Sustainability is one of the hottest topics in the consumer space today, with nearly every major consumer packaged goods (CPG) company tracking and reporting on sustainability initiatives. For instance, Nestle pledges to reduce its carbon footprint and reach net zero by 2050, and Danone’s “One Planet. One Health.” initiative supports carbon neutrality and regenerative agriculture models by 2050, as well as ongoing water stewardship initiatives. Furthermore, global, multi-billion dollar companies like Patagonia and The Honest Company were founded with sustainability missions in their DNA.
But what exactly is sustainability, and what does it mean for brands and consumers?
The cleanest definition of sustainability that we found in our research was “The avoidance of depletion of natural resources in order to maintain an ecological balance.” Examples of ways that CPGs can support sustainability include a pledge to reduce food waste, use less water and electricity, or work with suppliers to create sustainable packaging and shipping strategies. The last point on working with suppliers has had one of the biggest effects on sustainability across the industry. In fact, according to McKinsey & Co., “80% of emissions reside in the supply chain.” As a result, most CPG manufacturers looking to achieve meaningful sustainability goals will likely have to rely on partnerships with suppliers. They can’t do it alone.
Quantifying and certifying sustainability among CPGs is complex in its own right. There are approximately 400 different organizations in charge of monitoring initiatives and certifying sustainability accomplishments. Not having one centralized governing body to quantify specifics around the various sustainability initiatives companies can take has historically taken a toll on organizations. One recent high profile example of this from earlier this year was Elon Musk’s tweet that he didn’t agree with Tesla’s removal from the S&P ESG list and called for the re-evaluatiton of its rankings.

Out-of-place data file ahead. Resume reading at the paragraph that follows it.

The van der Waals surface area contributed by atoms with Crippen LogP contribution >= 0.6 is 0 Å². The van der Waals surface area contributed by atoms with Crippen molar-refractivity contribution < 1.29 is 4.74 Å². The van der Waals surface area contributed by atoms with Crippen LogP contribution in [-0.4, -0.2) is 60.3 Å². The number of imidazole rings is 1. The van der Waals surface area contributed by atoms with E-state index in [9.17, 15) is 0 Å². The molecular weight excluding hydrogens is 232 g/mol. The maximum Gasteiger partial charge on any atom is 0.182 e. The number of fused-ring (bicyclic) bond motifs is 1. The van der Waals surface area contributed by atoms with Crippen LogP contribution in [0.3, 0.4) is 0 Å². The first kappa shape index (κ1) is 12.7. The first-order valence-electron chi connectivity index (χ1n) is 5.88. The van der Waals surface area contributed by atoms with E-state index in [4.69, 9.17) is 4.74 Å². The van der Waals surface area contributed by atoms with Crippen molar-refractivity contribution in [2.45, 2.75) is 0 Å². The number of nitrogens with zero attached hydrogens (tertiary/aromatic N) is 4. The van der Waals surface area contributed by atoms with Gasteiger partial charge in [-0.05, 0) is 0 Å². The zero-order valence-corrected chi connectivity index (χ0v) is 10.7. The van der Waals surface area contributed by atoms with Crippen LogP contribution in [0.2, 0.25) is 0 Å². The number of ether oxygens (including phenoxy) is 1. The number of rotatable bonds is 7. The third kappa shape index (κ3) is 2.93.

Boost Sustainability Initiatives with Helio
Helio provides CPG brands insights on how consumers view their intersection with sustainability, and what initiatives they should consider enforcing by helping CPGs understand:
1)What trends are consumers seeking out in the brand’s category when it comes to sustainability?
2) Who are the emerging brands successfully doing some interesting things in the sustainability space.
Helio tracks over 16 million brand attributes, including 603 for sustainability. Those attributes are categorized into the following groups:
No Harsh Chemicals
Sustainable (all other)
When we overlay brands with sustainability claims and metrics like sales, distribution or social following, we see offline sales (table below) and social following really stand out. Consumers are looking for brands that want to do good in this space, meaning that sustainability is not only the right thing to do, but also it can be profitable as well.
At Helio we track more than 2.5M emerging brands, so we have seen some innovative examples of how to do sustainability while driving brand growth. Brands that have an ingredient, flavor, packaging or claim that falls into the Helio sustainability definitions above, have a median Helio Growth Predictor (HGP) score of 0.54 vs 0.51 of non-sustainable positioned brands meaning these brands are predicted to outpace competition in revenue growth over the next 12 months. Across almost all categories we see sustainable brands have an HGP score above 0.50 which indicates the relevance of sustainability across categories.
Brands that Helio loves doing sustainability in an innovative way include:
Tru Earth | HGP .99
An eco-friendly laundry detergent available in a strip format. https://www.tru.earth/
Sound | HGP .99
Sparkling beverages with no sugar and natural flavors using tea and botanicals. https://drinksound.com/
Joolies | HGP .99
Sustainable from their farming standards to their packaging. https://joolies.com/pages/our-story
While sustainability isn’t easy, our data show that consumers are looking for brands that don’t just do well but do good.